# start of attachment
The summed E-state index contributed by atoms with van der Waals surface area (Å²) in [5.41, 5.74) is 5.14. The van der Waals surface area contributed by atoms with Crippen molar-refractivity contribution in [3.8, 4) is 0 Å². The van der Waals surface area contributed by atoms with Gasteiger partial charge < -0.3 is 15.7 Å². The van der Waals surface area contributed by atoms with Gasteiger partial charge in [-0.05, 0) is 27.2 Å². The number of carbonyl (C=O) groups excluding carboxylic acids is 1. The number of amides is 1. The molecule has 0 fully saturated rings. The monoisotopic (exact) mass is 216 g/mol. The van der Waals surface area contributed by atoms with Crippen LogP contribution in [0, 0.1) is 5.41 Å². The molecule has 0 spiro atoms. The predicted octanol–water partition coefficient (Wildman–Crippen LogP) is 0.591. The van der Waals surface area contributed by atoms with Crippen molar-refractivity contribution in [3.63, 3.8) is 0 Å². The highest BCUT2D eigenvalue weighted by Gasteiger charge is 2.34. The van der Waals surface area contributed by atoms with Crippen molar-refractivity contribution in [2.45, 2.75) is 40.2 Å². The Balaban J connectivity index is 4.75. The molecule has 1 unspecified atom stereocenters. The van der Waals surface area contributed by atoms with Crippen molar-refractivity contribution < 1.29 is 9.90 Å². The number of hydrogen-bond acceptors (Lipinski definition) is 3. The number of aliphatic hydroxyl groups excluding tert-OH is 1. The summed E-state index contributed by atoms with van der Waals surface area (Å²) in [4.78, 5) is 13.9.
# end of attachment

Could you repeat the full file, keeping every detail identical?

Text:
The summed E-state index contributed by atoms with van der Waals surface area (Å²) in [5.41, 5.74) is 5.14. The van der Waals surface area contributed by atoms with Crippen molar-refractivity contribution in [3.8, 4) is 0 Å². The van der Waals surface area contributed by atoms with Gasteiger partial charge < -0.3 is 15.7 Å². The van der Waals surface area contributed by atoms with Gasteiger partial charge in [-0.05, 0) is 27.2 Å². The number of carbonyl (C=O) groups excluding carboxylic acids is 1. The number of amides is 1. The molecule has 0 fully saturated rings. The monoisotopic (exact) mass is 216 g/mol. The van der Waals surface area contributed by atoms with Crippen LogP contribution in [0, 0.1) is 5.41 Å². The molecule has 0 spiro atoms. The predicted octanol–water partition coefficient (Wildman–Crippen LogP) is 0.591. The van der Waals surface area contributed by atoms with Crippen molar-refractivity contribution in [3.63, 3.8) is 0 Å². The highest BCUT2D eigenvalue weighted by Gasteiger charge is 2.34. The van der Waals surface area contributed by atoms with Crippen molar-refractivity contribution in [2.45, 2.75) is 40.2 Å². The Balaban J connectivity index is 4.75. The molecule has 1 unspecified atom stereocenters. The van der Waals surface area contributed by atoms with Crippen molar-refractivity contribution < 1.29 is 9.90 Å². The number of hydrogen-bond acceptors (Lipinski definition) is 3. The number of aliphatic hydroxyl groups excluding tert-OH is 1. The summed E-state index contributed by atoms with van der Waals surface area (Å²) in [4.78, 5) is 13.9.